And though there certainly are negatives as well as some positives to market-linked gics, advice on specific investments is not helpful without taking into account one's entire portfolio, as well as one's overall financial objectives. It's possible that market-linked gics may work well for some folks for the part of their portfolio that doesn't include regular gics or HISAs, the part that accepts return (but not capital) risk.

April 29, 2018
5:45 pm
Loonie
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There is no reason to buy a market-linked GIC except to participate in the market. An ordinary GIC will always pay a better guaranteed return.

Therefore it is important to compare them to other means of entering that market as well as to vanilla GICs.

With this "GIC", you would be protected from another tech bubble bursting at an inopportune time.

As Norman has pointed out, and as is the norm with market-linked "GICs", they have watered it down so much that the attraction of being in 'tech" pales considerably.

It could be a good project for "play money", I suppose - i.e. money that you don't need to have working for you. If you win, great; if you don't, well, you didn't need that money to be earning for you anyway, right? and you're cool with losing out on the 18+% (before taxes) you could have gotten from a regular GIC.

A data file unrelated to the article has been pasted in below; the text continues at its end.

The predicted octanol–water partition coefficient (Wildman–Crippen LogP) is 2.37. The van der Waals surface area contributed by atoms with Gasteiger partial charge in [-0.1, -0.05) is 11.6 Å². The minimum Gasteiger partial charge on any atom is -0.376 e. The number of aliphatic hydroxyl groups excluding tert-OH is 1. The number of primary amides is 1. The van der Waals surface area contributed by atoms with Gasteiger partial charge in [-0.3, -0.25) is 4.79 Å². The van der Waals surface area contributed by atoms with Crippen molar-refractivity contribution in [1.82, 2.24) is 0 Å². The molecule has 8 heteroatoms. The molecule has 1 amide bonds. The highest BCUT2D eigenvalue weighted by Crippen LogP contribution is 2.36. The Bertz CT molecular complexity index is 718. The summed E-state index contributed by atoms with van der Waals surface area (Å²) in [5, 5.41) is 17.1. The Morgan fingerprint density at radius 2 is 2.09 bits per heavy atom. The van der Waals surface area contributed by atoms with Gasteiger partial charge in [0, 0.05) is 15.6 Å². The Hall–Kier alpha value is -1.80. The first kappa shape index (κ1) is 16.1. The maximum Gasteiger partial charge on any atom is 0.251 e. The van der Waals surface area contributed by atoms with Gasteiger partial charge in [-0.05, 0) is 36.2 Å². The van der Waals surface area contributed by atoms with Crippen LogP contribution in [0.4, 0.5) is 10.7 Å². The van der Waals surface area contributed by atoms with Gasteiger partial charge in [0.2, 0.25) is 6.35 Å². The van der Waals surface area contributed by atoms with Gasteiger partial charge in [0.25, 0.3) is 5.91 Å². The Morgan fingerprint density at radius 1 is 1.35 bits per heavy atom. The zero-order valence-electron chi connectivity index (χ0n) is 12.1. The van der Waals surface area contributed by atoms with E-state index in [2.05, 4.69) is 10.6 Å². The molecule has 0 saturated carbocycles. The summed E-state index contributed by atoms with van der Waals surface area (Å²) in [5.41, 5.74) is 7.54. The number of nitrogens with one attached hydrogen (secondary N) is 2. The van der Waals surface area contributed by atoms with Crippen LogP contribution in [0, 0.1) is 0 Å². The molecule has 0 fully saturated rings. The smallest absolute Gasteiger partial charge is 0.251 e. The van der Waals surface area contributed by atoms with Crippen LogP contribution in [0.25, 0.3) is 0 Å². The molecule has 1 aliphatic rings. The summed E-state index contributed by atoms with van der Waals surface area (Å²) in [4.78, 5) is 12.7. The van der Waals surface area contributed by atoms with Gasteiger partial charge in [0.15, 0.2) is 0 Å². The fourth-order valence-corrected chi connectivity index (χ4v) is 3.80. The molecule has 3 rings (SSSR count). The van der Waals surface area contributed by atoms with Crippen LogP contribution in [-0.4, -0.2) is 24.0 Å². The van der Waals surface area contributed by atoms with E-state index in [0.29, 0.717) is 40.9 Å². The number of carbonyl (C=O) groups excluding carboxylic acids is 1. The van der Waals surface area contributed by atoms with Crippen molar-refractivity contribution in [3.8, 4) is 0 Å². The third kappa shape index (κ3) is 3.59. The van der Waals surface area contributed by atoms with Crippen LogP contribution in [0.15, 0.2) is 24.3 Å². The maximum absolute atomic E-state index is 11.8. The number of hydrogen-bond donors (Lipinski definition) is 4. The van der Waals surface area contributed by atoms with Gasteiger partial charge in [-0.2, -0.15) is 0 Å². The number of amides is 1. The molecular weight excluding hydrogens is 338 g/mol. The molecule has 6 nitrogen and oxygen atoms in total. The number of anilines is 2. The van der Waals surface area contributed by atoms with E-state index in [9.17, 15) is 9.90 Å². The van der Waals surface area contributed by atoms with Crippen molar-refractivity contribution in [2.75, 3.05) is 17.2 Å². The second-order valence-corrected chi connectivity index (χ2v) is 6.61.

April 30, 2018
5:39 am
Taxpayer717
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Loonie said

It could be a good project for "play money", I suppose - i.e. money that you don't need to have working for you. If you win, great; if you don't, well, you didn't need that money to be earning for you anyway, right? and you're cool with losing out on the 18+% (before taxes) you could have gotten from a regular GIC.  

Can I ask you, Loonie, where those 18+% regular GIS's can be found?

April 30, 2018
5:59 am
semi-retired
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Taxpayer717 said

Can I ask you, Loonie, where those 18+% regular GIS's can be found?  

If you read post 3 the 18%+ comes from the total return on a 5 year GIC paying a little over 3.5% per year compounded over the 5 years.

April 30, 2018
6:44 am
Taxpayer717
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Thanks, semi-retired. I obviously missed it or forgot about it.

April 30, 2018
8:06 am
Norman1
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Taxpayer717 said
Thanks, semi-retired. I obviously missed it or forgot about it.  

I think that's actually the hope of sellers of market-linked GIC's and seg funds: That you forget or don't notice the 18%+ you would have received, guaranteed, in five years from putting money in a five year GIC instead.

You are actually risking 18%+.

Along similar lines, an insurance agent suggested that those with a paid off home should remortgage and invest it into seg funds. No risk at all because one is guaranteed to receive at least original investment back if one holds for 10 years.

Not true. If the mortgage rate is 3% per annum and one only receives the original investment back in 10 years, then one has actually lost about 3% x 10 = 30% from all the interest paid! sf-surprised

April 30, 2018
11:47 am